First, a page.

If lawyers ruled the world™, it® would™ look™ LIKE® this©

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Here is a brief story about trademarking® and how it applies to healthcare marketing™. If the lawyers had their say, every® single™ word™ WOULD BE® littered with little markssmall over our beautiful marketing programs®. Why? When we’re talking millions or billions of dollars in brand equity, it pays to be cautious and to bare your legal teeth to possible infringers. But is there a happy medium? Yes, there is. First, though, some definitions. Courtesy of the US patent and trademark office and stopfakes.gov

What is a trademark? A trademark is a word, phrase, symbol or design, or a combination thereof, that identifies and distinguishes the source of the goods of one party from those of others.

What is a service mark? A service mark is a word, phrase, symbol or design, or a combination thereof, that identifies and distinguishes the source of a service rather than goods. The term “trademark”??? is often used to refer to both trademarks and service marks.

What is a copyright? A copyright protects works of authorship, such as writings, music, and works of art that have been tangibly expressed.

What’s the difference between a trademark ™ and a registered trademark ® ? You can put ™ on whatever you want to trademark. This is letting the world know that you own this bit of intellectual property. No search or filings are necessary and generally the first person to use it is the right holder. As a matter of fact, you do not even have to use the ™ mark at all because, “You can establish rights in a mark based on use of the mark in commerce, without a registration”??? according to the USPTO. This means that using it in commerce automatically establishes the right. So why even use a TM or an SM? See legal teeth comment above. Registration has several key advantages and if you’ve spent a couple of billion developing a great new biologic or medical gadget, spring for the $325 fee.

What are the benefits of federal trademark registration? Owning a federal trademark registration on the Principal Register provides several advantages, including:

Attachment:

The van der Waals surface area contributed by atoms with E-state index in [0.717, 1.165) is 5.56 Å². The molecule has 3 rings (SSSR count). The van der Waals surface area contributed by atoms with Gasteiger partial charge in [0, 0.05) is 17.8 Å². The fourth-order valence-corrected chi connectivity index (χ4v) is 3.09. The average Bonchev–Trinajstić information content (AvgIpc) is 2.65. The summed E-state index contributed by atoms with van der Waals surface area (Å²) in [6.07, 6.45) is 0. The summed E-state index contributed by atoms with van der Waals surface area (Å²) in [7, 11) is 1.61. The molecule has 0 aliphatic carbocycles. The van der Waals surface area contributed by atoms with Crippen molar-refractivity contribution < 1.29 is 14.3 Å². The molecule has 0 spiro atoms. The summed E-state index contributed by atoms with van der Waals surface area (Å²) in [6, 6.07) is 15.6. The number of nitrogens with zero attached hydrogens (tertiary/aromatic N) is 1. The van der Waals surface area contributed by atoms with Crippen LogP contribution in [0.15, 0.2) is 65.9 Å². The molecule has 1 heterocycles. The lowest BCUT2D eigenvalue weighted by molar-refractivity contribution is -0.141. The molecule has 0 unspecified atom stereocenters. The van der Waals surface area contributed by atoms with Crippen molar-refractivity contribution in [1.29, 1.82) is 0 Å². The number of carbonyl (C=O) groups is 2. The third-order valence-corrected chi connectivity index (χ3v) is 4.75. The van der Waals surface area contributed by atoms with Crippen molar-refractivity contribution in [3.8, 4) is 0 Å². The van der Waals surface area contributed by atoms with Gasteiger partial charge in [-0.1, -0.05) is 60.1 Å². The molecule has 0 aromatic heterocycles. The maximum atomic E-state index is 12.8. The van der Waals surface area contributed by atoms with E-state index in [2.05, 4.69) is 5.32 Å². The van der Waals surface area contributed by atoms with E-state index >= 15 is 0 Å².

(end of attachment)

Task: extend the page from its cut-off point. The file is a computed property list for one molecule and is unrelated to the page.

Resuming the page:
1- Public notice of your claim of ownership of the mark
2- A legal presumption of your ownership of the mark and your exclusive right to use the mark nationwide on or in connection with the goods/services listed in the registration

3- The ability to bring an action concerning the mark in federal court

4- The use of the U.S. registration as a basis to obtain registration in foreign countries

5- The ability to record the U.S. registration with the U.S. Customs and Border Protection (CBP) Service to prevent importation of infringing foreign goods

6- The right to use the federal registration symbol ®

7- Listing in the United States Patent and Trademark Office’s online databases.

Just because you registered the trademark does not mean you should use the symbol indiscriminately and on every single occurrence of the trademark. It looks horrible, distracts from the message you’re paying a designer to create, and creates anxiety and loss of appetite (possibly). Let’s all agree to use trademark notation like this: Use the trademark notation on the first occurrence as it appears on the piece. If the first occurrence is a headline, then place the mark symbol at second occurrence.

Then NO MORE MARKS! OK? Problem solved. At least in the USA. There is a whole website about international trademarks




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